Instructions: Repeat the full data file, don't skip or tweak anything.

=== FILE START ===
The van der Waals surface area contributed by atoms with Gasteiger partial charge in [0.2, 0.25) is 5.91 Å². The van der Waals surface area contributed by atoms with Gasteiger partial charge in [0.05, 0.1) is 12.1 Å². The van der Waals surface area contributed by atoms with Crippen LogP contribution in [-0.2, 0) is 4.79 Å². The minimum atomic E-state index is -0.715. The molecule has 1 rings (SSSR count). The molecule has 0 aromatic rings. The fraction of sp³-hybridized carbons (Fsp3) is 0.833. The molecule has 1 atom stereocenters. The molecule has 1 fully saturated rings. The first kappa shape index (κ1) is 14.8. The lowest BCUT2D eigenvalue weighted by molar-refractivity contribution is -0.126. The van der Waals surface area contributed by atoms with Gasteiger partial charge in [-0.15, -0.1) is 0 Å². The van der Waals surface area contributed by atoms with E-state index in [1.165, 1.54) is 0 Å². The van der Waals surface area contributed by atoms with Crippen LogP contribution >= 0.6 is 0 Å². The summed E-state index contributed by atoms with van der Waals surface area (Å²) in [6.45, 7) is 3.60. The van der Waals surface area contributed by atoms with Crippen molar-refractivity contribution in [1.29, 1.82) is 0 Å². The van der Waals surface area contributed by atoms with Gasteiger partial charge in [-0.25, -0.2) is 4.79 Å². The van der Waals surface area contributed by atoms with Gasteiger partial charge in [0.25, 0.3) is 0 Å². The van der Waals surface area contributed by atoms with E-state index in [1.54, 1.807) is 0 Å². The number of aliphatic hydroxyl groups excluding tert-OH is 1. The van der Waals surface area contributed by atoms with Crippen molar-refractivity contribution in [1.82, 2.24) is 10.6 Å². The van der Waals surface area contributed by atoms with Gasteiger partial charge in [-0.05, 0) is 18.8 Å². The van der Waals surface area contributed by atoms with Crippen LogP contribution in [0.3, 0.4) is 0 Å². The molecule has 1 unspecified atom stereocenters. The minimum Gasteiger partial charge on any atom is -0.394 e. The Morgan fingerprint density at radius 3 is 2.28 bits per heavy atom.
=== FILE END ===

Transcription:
The van der Waals surface area contributed by atoms with Gasteiger partial charge in [0.2, 0.25) is 5.91 Å². The van der Waals surface area contributed by atoms with Gasteiger partial charge in [0.05, 0.1) is 12.1 Å². The van der Waals surface area contributed by atoms with Crippen LogP contribution in [-0.2, 0) is 4.79 Å². The minimum atomic E-state index is -0.715. The molecule has 1 rings (SSSR count). The molecule has 0 aromatic rings. The fraction of sp³-hybridized carbons (Fsp3) is 0.833. The molecule has 1 atom stereocenters. The molecule has 1 fully saturated rings. The first kappa shape index (κ1) is 14.8. The lowest BCUT2D eigenvalue weighted by molar-refractivity contribution is -0.126. The van der Waals surface area contributed by atoms with Gasteiger partial charge in [-0.15, -0.1) is 0 Å². The van der Waals surface area contributed by atoms with E-state index in [1.165, 1.54) is 0 Å². The van der Waals surface area contributed by atoms with Crippen LogP contribution >= 0.6 is 0 Å². The summed E-state index contributed by atoms with van der Waals surface area (Å²) in [6.45, 7) is 3.60. The van der Waals surface area contributed by atoms with Crippen molar-refractivity contribution in [1.29, 1.82) is 0 Å². The van der Waals surface area contributed by atoms with Gasteiger partial charge in [-0.25, -0.2) is 4.79 Å². The van der Waals surface area contributed by atoms with Gasteiger partial charge in [0.25, 0.3) is 0 Å². The van der Waals surface area contributed by atoms with E-state index in [1.54, 1.807) is 0 Å². The number of aliphatic hydroxyl groups excluding tert-OH is 1. The van der Waals surface area contributed by atoms with Crippen molar-refractivity contribution in [1.82, 2.24) is 10.6 Å². The van der Waals surface area contributed by atoms with Gasteiger partial charge in [-0.05, 0) is 18.8 Å². The van der Waals surface area contributed by atoms with Crippen LogP contribution in [0.3, 0.4) is 0 Å². The molecule has 1 unspecified atom stereocenters. The minimum Gasteiger partial charge on any atom is -0.394 e. The Morgan fingerprint density at radius 3 is 2.28 bits per heavy atom.